Many physicians in the report provided examples of pleadings used in child abuse or maltreatment cases involving allegations in which they cooperated or assisted. After reviewing the pleadings and subsequent lawsuits, most cases were dismissed at summary judgment. However, all participants reported significant costs involved to defend a lawsuit, even if that party prevailed.
Recommended Statutory Changes
The report suggested Congress consider having The Child Abuse Prevention and Treatment Act (CAPTA) mirror the immunity provisions of the Victims of Child Abuse Act (VCAA). 42 U.S.C. §13031(f) provides for immunity for good faith reporting and associated actions, which would include cooperating in an investigation. Potential CAPTA language would include provisions that persons who act in good faith in making, cooperating, or assisting in a child abuse or maltreatment report are entitled to protection from criminal and civil liability. This change would make CAPTA consistent with other federal laws and protect those who cooperate or assist in child abuse and maltreatment reports. The report provides recommended model language based on Delaware’s statute:
…shall be immune from, claims, suits, liability, damages or any other recourse, civil or criminal, arising from any act, assistance, consultation, proceeding, decision or determination undertaken, performed or recommended.
States with Immunity Protections
States have varying levels of protection from liability. The report recommended looking at statutes from California, Delaware, North Carolina, Washington and Wyoming. These states provide protection from liability for those who consult or assist on cases involving child abuse and maltreatment.
The report suggested Congress consider providing immunity protections for professionals who consult or assist on cases involving child abuse and maltreatment. This protection is needed to allow professionals to work on these cases without fear of being sued for providing assistance to vulnerable children.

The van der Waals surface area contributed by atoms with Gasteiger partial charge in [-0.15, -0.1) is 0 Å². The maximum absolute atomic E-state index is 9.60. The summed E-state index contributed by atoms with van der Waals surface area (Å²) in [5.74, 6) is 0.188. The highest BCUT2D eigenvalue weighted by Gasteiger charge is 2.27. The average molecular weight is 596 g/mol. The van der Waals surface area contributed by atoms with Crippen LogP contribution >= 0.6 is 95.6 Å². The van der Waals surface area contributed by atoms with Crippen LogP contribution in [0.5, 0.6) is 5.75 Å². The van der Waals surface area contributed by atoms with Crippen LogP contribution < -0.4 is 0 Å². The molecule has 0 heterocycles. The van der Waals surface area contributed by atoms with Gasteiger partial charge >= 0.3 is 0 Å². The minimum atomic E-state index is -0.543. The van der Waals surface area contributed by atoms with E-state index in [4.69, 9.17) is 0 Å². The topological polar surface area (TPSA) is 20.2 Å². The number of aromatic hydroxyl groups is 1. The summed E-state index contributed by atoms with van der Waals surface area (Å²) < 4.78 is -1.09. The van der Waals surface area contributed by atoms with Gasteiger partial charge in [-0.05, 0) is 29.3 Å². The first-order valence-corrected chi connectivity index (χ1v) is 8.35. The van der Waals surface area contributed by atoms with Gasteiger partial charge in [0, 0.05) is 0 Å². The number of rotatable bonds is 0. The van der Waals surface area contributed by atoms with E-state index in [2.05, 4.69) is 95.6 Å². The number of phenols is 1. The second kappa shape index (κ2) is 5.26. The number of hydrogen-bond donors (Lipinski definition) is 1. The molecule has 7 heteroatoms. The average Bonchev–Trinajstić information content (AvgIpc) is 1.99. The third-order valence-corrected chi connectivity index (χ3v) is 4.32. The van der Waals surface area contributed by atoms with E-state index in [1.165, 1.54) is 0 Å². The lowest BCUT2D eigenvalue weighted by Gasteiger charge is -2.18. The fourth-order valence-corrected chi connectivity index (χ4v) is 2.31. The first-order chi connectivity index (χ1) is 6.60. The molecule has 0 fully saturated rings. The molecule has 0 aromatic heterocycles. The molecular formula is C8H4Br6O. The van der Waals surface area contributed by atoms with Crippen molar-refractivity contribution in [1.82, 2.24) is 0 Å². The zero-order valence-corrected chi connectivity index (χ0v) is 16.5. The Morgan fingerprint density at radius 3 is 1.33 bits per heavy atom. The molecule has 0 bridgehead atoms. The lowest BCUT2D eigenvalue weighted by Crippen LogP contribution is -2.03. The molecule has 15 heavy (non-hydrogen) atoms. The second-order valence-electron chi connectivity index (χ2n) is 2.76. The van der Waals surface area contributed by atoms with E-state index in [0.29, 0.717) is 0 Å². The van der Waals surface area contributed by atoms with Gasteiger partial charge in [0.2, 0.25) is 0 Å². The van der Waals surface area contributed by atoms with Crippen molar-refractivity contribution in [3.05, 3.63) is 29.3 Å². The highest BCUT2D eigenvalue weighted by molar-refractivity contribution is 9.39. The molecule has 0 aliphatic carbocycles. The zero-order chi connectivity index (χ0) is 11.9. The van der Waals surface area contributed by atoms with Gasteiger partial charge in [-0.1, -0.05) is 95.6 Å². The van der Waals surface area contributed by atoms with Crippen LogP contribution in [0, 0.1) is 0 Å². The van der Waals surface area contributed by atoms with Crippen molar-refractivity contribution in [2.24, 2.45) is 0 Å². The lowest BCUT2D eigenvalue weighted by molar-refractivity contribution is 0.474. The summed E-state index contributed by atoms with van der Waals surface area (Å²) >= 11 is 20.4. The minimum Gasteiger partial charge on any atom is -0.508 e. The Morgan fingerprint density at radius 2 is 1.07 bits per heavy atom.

In reviewing federal and state statutes, the report suggested Congress follow the type of language included in other statutes providing for protection from liability such as VCAA and in child death reviews. By providing these protections, professionals who work on these important cases could carry on their work with less fear of liability.
Sally Small Inada, M.A., communications and marketing director, ABA Center on Children and the Law.
For more information:
Report to Congress on Immunity from Prosecution for Mandated Reporters
Should this Radiologist be Sued?
“Hello?” Lee Boyd, radiology MD, answers her cell.
“Hey, Lee, glad I caught you between patients; when you get a chance today would you come to pediatrics? I got something I’d like you to check for me.”
“I have a few minutes, what’s up?”
“Urgent appointment came in, 7-year-old boy, limping on his left leg, complaining of pain, tenderness; mom said she thought he hurt himself rough-housing with his younger brother, maybe sprained his ankle. I saw a couple things during the exam:
He was favoring his left forearm as well as limping, and protecting his rib cage too. Mom did not mention any of that but the nurse could see it easily during the intake exam, he flagged it for me.
I saw a lot of bruising, in various stages of healing, on the forearm, elbow area and torso. Mom and the boy couldn’t or wouldn’t explain what had happened beyond “rough-housing.” I ordered X-rays of his left arm, leg, and rib cage.
I’d like your professional opinion about what I am seeing on those X-rays—I remembered the CME* you and the radiology department put on for our hospital pediatrics service couple months back on child maltreatment.”
“Ok, Ty, I should be able come over in an hour or so around lunch time, I can take a look then.”
“Thanks—let the nurse know when you get here and I’ll join you.”
Depending upon current state laws, the radiologist, who will never see the minor but is offering her expert opinion to help her colleague, may be exposed to liability.
*Continuing Medical Education